Diabetes – What is Diabetes?
Diabetes is a serious disease that is affecting millions of people each year. It happens when your body doesn’t produce enough insulin, or when it’s unable to utilize the insulin it does have effectively.
Exercise, diet and medications can all help in preventing or delaying the development of the disease. It is also crucial to understand the symptoms so you can tell whether you are suffering from a condition and seek treatment.
What is diabetes?
Diabetes is an ongoing (long-lasting) disease that affects how your body converts food into energy. It occurs when your pancreas isn’t producing enough insulin or isn’t able to properly use it.
Insulin is a hormone that assists cells absorb and utilize sugar, also known as glucose. Type 2 diabetics don’t make enough insulin or aren’t able to utilize it effectively.
In both forms of diabetes, blood sugar levels become too high over time. This can lead to issues with the kidneys, eyes and feet. It could also cause damage to arteries in your heart and brain.
Type 1 diabetes
Type 1 diabetes is an auto-immune disease in which your body’s immune system attacks and destroys insulin-producing cells inside the pancreas. This process can take months or years, eventually leading to an inability to produce insulin.
Insulin is needed by people who suffer from type 1 diabetes each day. They also need to monitor their blood glucose levels and adjust their the insulin, food and activity levels in order to keep their blood glucose within an acceptable range.
Type 2 diabetes
If you suffer from type 2 diabetes, your body is not using insulin as it should. Insulin is a hormone that assists your cells remove blood sugar (glucose) out of your blood and into your cells so that it can be used for energy.
Type 2 diabetics have to exercise and follow a healthy diet. They also may need to take medication to control their blood sugar levels.
Diabetes in women symptoms
Diabetes is a chronic disease that affects people of all races, ethnicities and genders. However women are at higher risk than males.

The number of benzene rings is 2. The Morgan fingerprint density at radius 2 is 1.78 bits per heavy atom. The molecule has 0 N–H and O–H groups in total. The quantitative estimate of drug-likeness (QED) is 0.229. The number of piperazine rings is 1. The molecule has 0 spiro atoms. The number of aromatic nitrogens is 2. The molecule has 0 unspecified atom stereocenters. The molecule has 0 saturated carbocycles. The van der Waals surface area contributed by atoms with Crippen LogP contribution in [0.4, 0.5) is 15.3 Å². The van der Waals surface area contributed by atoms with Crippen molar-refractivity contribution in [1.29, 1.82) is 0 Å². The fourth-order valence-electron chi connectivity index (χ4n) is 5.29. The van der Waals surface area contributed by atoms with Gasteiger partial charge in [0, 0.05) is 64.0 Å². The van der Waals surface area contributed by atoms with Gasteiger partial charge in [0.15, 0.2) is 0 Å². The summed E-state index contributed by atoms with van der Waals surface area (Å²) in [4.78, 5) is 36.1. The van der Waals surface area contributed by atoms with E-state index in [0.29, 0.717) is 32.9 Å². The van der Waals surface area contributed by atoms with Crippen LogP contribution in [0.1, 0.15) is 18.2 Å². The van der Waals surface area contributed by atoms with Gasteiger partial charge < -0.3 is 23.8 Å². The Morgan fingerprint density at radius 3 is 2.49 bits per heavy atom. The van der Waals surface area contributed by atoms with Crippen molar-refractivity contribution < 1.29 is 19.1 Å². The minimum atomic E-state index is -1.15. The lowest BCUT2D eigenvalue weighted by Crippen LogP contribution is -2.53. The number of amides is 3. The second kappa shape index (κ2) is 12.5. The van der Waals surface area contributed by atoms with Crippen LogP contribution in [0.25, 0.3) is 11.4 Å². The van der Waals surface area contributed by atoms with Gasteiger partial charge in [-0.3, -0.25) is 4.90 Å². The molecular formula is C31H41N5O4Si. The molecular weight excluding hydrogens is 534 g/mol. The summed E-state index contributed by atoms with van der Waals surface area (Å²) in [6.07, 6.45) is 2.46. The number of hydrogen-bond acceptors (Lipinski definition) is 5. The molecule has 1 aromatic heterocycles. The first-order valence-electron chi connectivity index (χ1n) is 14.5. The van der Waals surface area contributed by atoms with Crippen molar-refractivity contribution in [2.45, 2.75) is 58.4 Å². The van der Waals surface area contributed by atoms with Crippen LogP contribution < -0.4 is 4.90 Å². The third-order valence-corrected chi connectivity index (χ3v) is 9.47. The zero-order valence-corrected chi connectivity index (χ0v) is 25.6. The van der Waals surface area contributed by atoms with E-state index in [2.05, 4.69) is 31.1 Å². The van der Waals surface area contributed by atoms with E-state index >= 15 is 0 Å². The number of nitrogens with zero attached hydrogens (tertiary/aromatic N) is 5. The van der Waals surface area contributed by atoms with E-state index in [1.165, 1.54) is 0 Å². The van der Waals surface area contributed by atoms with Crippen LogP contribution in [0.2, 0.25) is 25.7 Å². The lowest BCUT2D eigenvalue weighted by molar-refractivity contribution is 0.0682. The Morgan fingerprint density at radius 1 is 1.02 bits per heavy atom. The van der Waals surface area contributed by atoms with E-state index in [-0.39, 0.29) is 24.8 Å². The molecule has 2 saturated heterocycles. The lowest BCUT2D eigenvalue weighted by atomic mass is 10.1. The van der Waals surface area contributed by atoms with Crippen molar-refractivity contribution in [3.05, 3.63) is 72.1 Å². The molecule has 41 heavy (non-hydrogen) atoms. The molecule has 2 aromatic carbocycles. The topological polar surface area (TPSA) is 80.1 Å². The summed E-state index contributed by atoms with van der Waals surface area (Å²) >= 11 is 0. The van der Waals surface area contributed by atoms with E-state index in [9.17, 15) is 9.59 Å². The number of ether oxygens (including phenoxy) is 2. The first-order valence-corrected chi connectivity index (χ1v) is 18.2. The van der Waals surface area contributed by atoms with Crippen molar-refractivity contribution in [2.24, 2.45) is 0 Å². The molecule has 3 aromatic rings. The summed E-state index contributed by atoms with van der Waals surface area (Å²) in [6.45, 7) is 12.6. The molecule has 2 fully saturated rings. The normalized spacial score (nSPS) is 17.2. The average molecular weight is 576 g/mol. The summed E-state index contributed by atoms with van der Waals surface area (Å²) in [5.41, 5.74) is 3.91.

Women with diabetes are at a greater risk chance of developing complications than men, including heart disease (the most common diabetes complication) and vision loss.
One of the early warning signs of women with diabetes is a higher thirst and increased urinary frequency, also known as polydipsia. This is due to diabetes causing excess sugar to build up in your blood and your kidneys don’t have the capacity to filter it out properly.
Men with diabetes The signs and symptoms
Diabetes is a condition where cells are not able to use glucose (blood sugar) for energy. This is usually because the pancreas doesn’t produce enough insulin.
This leads to elevated blood sugar levels. Your body will then try to lower the level by flushing the excess glucose from your bloodstream through urine.
Diabetes patients are frequently thirsty, and they need to drink plenty of fluids.
Men also may lose weight since their bodies rely on muscle for energy rather than fat. This is due to the fact that their blood sugar levels are high for long periods.
A healthy diet for diabetes can be an essential part of managing the condition. It can help manage blood sugar levels, manage weight and decrease the risk factors for heart diseases.
Your diet should include plenty of whole foods, including fruits vegetables, whole grains, beans and low-fat dairy. It should be free of saturated (unhealthy) fat and added sugars.
You may also want to limit the amount of sweetened drinks with sugar you consume. These drinks usually contain high levels of sugar, which can lead to high blood sugar levels.
Your doctor may recommend diabetes medications to help keep your blood glucose (blood sugar) levels in a normal range. These drugs are often paired with changes to your lifestyle, such as diet and physical activity, to manage the condition.
If your blood sugar levels are not well controlled with one medication, you may require a second medication. Your doctor will assist you determine the most appropriate medicine to suit your preferences and needs.
Newer medicines like glucagon-like receptor agonists for peptide-1 as well as sodium-glucose cotransporter-2 inhibitors lower blood sugar levels, provide kidney and cardiovascular benefits and reduce the risk of complications. They’re also helpful for weight loss and are available in tablet and injectable forms.